Oil drops below USD 43 per barrel

Oil fell more than $2 a barrel to below $43 on Monday on a deteriorating world economy.

Written by Reuters | London | Published:March 2, 2009 4:57 pm

Oil fell more than $2 a barrel to below $43 on Monday as a deteriorating world economy threatened to cut further into fuel consumption and made OPEC’s tight compliance with supply curbs look insufficient.

Economic woes were also battering financial markets,with stocks falling close to a six-year low.

US crude fell $2.39 to $42.37 by 1140 GMT.

London Brent crude fell $2 to $44.35 a barrel.

Deepening recession has dented demand for oil worldwide and knocked more than $100 off the price of crude since July,prompting OPEC to pledge cuts totaling 4.2 million barrels per day (bpd) since September.

A Reuters survey showed the group enforced 81 per cent of the curbs last month. But even relatively strict adherence to the supply pact has failed to shore up prices.

“The reason why better OPEC quota compliance is necessary is that yet again the economic goalposts are moving,and yet again in the wrong direction,” said KBC Market Services. It estimates compliance at about 70 per cent.

Oil is being undermined by persistent worries about the US economy. Data on Friday showed it shrank by 6.2 per cent in the fourth quarter from a year ago,the deepest slide since 1982.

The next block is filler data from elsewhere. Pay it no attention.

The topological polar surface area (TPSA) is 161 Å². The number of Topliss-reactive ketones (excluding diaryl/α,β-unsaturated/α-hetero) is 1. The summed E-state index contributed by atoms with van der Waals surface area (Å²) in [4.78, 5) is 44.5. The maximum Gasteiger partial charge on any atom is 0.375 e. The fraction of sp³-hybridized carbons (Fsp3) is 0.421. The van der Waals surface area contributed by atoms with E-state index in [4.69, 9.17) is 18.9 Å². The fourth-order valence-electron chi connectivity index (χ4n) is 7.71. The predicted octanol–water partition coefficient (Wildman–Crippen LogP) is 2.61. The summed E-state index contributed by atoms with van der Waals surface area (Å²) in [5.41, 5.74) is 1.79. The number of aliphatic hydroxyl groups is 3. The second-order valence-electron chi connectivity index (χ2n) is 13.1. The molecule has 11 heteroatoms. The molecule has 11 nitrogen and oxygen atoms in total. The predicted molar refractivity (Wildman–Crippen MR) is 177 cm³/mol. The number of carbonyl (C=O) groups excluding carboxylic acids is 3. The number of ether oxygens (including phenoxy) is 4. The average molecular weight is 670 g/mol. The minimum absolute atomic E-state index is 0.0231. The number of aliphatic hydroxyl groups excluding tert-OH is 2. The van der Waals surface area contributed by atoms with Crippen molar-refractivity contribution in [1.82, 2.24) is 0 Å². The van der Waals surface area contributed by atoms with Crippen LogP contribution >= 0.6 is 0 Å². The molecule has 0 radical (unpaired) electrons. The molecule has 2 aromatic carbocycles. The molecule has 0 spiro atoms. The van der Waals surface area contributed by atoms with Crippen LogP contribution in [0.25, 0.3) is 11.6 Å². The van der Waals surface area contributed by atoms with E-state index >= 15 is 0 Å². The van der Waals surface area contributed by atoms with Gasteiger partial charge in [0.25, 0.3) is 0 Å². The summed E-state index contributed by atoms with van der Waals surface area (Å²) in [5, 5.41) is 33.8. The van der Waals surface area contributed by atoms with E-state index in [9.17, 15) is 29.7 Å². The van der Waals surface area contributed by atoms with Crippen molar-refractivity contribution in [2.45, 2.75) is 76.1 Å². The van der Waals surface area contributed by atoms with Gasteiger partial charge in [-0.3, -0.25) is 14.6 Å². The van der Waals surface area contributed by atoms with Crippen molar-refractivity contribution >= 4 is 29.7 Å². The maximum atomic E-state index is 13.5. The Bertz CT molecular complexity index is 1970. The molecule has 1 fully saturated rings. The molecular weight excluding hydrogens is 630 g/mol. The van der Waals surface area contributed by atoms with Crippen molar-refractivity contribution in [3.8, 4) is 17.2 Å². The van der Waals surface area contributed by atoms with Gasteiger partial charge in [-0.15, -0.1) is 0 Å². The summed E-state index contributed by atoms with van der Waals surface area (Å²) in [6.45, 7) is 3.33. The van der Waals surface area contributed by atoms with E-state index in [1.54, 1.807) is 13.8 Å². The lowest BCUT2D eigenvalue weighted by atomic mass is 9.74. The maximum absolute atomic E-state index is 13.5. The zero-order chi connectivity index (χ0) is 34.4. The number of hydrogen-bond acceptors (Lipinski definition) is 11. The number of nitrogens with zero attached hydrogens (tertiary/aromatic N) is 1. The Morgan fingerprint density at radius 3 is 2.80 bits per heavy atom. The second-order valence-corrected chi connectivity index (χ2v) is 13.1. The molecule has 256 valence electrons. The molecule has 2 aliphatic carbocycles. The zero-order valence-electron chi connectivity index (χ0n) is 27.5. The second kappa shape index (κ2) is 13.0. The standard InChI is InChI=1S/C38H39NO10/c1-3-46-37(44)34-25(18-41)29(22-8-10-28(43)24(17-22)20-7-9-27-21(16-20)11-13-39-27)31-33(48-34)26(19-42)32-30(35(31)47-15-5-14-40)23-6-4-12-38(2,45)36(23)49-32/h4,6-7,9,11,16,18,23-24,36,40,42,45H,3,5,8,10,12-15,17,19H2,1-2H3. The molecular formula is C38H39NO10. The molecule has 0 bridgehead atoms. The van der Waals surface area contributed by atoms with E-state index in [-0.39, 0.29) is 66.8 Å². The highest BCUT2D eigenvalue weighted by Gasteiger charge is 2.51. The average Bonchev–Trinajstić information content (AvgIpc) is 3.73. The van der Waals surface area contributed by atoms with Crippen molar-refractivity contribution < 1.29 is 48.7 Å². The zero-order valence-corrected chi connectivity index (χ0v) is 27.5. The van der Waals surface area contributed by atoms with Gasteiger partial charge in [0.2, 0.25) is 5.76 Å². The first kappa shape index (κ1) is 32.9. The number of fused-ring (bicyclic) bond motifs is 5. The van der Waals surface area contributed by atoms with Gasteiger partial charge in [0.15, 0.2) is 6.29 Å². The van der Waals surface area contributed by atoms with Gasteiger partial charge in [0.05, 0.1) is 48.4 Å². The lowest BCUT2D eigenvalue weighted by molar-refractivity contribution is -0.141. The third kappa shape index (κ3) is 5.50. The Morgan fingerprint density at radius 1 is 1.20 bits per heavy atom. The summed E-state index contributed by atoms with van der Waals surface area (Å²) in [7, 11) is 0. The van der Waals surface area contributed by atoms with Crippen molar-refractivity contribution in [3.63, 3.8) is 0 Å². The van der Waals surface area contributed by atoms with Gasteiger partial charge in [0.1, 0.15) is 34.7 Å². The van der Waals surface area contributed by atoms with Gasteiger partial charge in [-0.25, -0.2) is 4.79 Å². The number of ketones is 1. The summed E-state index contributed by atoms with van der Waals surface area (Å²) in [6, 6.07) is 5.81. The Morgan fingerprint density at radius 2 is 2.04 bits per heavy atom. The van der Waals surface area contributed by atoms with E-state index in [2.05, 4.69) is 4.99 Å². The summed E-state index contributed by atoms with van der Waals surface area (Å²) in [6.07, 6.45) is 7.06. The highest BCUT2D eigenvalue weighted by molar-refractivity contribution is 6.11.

“Economic pessimism and weak equities are dragging us lower today,” said Christopher Bellew,oil broker at Bache Commodities in London.

Conflicting signals from some OPEC members on whether the group would reduce output at its March 15 meeting encouraged the sell-off.

Algerian Energy and Mines Minister Chakib Khelil said it was quite possible OPEC would cut oil output at its next meeting scheduled for March 15.

But Iran’s Oil Minister Gholamhossein Nozari said he did not expect OPEC to cut output again because an 80 per cent commitment by the group to recent curbs had helped stem price falls,Iranian media reported on Sunday.

The market was awaiting key data on Monday,including US personal income and consumption and construction spending for January as well as the US February ISM manufacturing index.

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